By focusing on three key principles of business success — leadership, teamwork, and data analytics — TMA provides members with objective resources and the valuable instruction often omitted in medical school. We're talking useful stuff like: 

  • Our handbooks on employment contracts;
  • Help challenging inaccurate insurance company rankings; and
  • Getting ready for retirement with template letters and checklists. 

All of that and so much more is available on our website. It's just one of the many ways your TMA membership works for you.

This Month in Texas Medicine

The September issue of Texas Medicine takes an in-depth look at prior authorizations, which insurance companies require when physicians prescribe a medication or treatment. Authorizations are designed to keep costs down, but anecdotal evidence shows that in the last year or so, prior authorizations have become abusive. Topics include independent review organizations, which offer a little-known appeal, and peer-to-peer conversations between a patient's physician and another physician to determine whether the treatment is necessary. The magazine also looks at long-term effects of adverse childhood experiences, a legal case involving pharmacies and compounding creams, and The University of Texas Rio Grande Valley School of Medicine, which opened about a year ago.

Check out our digital edition

Texas Medicine RSS Feed

Don't want to wait for Texas Medicine to land in your mailbox? You can access it as an RSS feed, the same way you get the TMA Practice E-Tips RSS feed.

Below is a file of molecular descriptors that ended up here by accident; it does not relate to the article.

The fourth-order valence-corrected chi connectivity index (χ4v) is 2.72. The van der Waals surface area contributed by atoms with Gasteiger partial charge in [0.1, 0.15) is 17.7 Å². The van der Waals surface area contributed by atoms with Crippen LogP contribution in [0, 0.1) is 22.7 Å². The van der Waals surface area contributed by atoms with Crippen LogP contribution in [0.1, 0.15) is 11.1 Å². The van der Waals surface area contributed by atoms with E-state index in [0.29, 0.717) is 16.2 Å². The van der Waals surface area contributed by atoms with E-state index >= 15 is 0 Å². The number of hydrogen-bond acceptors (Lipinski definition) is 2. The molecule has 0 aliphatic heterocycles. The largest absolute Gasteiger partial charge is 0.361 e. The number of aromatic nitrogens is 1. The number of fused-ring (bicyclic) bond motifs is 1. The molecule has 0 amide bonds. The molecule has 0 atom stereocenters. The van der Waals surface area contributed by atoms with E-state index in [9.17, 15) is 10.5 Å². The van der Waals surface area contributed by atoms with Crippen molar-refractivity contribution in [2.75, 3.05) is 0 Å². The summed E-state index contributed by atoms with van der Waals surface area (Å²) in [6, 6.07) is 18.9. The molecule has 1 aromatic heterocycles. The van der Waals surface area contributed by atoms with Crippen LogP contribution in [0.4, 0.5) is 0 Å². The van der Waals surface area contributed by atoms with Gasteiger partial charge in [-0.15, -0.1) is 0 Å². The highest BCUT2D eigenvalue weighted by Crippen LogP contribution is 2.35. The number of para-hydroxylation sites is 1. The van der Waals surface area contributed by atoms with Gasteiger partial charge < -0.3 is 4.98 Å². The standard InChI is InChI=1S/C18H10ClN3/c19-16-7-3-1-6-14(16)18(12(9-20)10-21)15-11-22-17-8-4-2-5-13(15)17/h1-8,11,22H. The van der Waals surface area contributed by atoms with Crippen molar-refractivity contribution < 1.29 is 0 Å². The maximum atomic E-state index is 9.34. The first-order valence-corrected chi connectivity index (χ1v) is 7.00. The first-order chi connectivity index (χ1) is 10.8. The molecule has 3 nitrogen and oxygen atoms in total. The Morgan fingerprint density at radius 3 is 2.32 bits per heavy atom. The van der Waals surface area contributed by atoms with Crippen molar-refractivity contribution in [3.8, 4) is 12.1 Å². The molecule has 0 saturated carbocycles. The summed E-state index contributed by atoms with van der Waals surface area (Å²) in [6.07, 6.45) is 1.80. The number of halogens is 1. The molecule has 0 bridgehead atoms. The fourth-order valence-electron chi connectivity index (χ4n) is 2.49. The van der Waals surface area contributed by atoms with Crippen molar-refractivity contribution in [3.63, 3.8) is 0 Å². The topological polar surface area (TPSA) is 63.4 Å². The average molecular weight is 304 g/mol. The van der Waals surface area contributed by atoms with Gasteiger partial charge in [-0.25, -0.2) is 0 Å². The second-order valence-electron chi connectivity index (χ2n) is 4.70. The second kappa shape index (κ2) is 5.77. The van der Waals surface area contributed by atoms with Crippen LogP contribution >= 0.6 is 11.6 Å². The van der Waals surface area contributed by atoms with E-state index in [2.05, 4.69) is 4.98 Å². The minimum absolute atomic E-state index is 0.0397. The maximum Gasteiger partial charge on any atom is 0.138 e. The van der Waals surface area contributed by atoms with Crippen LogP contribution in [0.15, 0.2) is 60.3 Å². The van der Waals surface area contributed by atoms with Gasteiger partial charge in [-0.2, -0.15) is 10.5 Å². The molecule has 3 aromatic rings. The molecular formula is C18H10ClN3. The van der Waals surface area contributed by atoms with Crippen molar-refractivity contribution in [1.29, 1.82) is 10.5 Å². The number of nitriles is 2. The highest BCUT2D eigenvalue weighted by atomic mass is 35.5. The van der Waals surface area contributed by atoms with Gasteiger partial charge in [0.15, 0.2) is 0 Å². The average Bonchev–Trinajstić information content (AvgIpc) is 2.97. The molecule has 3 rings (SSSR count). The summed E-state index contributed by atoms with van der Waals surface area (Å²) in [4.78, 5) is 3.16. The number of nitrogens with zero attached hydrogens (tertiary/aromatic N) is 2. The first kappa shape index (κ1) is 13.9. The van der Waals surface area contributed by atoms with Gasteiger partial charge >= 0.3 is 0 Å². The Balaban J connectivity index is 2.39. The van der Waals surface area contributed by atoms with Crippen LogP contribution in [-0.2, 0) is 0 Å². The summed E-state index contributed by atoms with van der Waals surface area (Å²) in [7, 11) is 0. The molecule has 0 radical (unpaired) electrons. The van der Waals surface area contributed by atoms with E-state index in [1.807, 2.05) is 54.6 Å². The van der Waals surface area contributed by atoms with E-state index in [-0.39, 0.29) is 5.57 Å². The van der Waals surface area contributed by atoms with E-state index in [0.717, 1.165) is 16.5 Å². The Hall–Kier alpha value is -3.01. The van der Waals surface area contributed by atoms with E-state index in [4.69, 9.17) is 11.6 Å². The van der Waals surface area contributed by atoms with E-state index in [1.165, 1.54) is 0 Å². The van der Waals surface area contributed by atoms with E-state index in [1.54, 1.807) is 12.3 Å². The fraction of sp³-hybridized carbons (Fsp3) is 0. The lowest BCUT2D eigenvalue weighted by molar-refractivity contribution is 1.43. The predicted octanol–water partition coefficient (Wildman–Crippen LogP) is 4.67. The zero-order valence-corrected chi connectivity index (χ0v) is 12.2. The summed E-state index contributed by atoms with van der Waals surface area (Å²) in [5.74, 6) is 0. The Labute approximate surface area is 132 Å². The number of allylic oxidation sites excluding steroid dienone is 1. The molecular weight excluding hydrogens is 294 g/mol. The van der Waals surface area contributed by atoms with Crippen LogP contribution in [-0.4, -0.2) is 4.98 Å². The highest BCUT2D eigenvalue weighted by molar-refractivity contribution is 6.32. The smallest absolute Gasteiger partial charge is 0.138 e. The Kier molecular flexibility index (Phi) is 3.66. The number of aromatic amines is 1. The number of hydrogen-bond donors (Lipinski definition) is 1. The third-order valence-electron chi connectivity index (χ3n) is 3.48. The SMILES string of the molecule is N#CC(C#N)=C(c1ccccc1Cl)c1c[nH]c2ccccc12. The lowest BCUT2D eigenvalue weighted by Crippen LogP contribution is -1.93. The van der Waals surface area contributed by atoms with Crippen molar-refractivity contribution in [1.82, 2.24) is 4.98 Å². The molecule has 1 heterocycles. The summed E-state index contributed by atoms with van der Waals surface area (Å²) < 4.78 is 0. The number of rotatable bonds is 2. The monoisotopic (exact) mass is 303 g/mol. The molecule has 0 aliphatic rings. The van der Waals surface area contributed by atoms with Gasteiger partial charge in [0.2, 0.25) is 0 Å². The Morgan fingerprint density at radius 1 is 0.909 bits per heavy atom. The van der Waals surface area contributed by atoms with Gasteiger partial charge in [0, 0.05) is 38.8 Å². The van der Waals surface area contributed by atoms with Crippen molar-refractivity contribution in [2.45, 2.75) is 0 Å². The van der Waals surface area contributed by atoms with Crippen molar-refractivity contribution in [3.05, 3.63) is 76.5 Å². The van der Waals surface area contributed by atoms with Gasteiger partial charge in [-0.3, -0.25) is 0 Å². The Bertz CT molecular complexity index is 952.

E-Tips RSS Feed

TMA Practice E-Tips, a valuable source of hands-on, use-it-now advice on coding, billing, payment, HIPAA compliance, office policies and procedures, and practice marketing, is available as an RSS feed on the TMA website. Once there, you can download an RSS reader, such as Feedreader, Sharpreader, Sage, or NetNewsWire Lite. You also can subscribe to the RSS feeds for TMA news releases and for Blogged Arteries, the feed for Action.  

This Just In ...

Want the latest and hottest news from TMA in a hurry? Then log on to Blogged Arteries.

Deadlines for Doctors

TMA's Deadlines for Doctors alerts you and your staff to upcoming state and federal compliance timelines and offers information on key health policy issues that impact your practice. 

CMS Quality Payment Program Deadlines  

Last 90-Day Period for the 2017 MIPS Performance Year

Last Day of the 2017 MIPS Performance Year

TMA Education Center

The TMA Education Center offers convenient, one-stop access to the continuing medical education Texas physicians need. TMA's practice management, cancer, and physician health courses are now easier than ever to find online.  

On-Demand Webinars

Innovation in Education for Cardiovascular Risk Patients: Heart Healthy Diet and Lifestyle

Making Discussions About Death and Dying Easier

HIPAA Training for Medical Office Staff

About Action       

 Action, the TMA newsletter, is emailed twice a month to bring you timely news and information that affects your practice

To change the email address where you receive Action, go to Member Log-In on the TMA website, then click on "Update Your TMA Demographic Information (including newsletter subscriptions and preferences)."

To unsubscribe from Action, email TMA's Communication Division at tmainfo[at]texmed[dot]org.

If you have any technical difficulties in reading or receiving this message, please notify our managing editor, Shari Henson. Please send any other comments or suggestions you may have about the newsletter to the Action editor.

Last Updated On

September 05, 2017